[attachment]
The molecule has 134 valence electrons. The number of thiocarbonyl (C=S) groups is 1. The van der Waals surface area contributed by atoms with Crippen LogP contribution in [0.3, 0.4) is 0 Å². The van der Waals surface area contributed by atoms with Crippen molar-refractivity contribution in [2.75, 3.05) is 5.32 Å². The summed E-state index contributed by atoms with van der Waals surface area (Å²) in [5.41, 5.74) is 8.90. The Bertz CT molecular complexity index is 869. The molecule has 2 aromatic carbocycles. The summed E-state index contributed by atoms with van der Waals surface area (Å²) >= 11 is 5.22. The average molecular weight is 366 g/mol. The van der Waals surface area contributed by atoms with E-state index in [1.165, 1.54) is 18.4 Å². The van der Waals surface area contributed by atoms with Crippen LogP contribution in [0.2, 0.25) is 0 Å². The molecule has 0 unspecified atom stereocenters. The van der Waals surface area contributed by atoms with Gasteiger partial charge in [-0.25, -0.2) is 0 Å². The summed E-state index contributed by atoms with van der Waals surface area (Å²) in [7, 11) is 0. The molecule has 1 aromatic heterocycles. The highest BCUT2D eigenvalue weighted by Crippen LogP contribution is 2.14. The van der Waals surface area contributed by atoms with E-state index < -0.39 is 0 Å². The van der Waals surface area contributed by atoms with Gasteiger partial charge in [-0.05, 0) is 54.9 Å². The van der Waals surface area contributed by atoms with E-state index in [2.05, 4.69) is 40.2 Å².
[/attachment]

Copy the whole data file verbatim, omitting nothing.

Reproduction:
The molecule has 134 valence electrons. The number of thiocarbonyl (C=S) groups is 1. The van der Waals surface area contributed by atoms with Crippen LogP contribution in [0.3, 0.4) is 0 Å². The van der Waals surface area contributed by atoms with Crippen molar-refractivity contribution in [2.75, 3.05) is 5.32 Å². The summed E-state index contributed by atoms with van der Waals surface area (Å²) in [5.41, 5.74) is 8.90. The Bertz CT molecular complexity index is 869. The molecule has 2 aromatic carbocycles. The summed E-state index contributed by atoms with van der Waals surface area (Å²) >= 11 is 5.22. The average molecular weight is 366 g/mol. The van der Waals surface area contributed by atoms with E-state index in [1.165, 1.54) is 18.4 Å². The van der Waals surface area contributed by atoms with Crippen LogP contribution in [0.2, 0.25) is 0 Å². The molecule has 0 unspecified atom stereocenters. The van der Waals surface area contributed by atoms with Gasteiger partial charge in [-0.25, -0.2) is 0 Å². The summed E-state index contributed by atoms with van der Waals surface area (Å²) in [7, 11) is 0. The molecule has 1 aromatic heterocycles. The highest BCUT2D eigenvalue weighted by Crippen LogP contribution is 2.14. The van der Waals surface area contributed by atoms with E-state index < -0.39 is 0 Å². The van der Waals surface area contributed by atoms with Gasteiger partial charge in [-0.05, 0) is 54.9 Å². The van der Waals surface area contributed by atoms with E-state index in [2.05, 4.69) is 40.2 Å².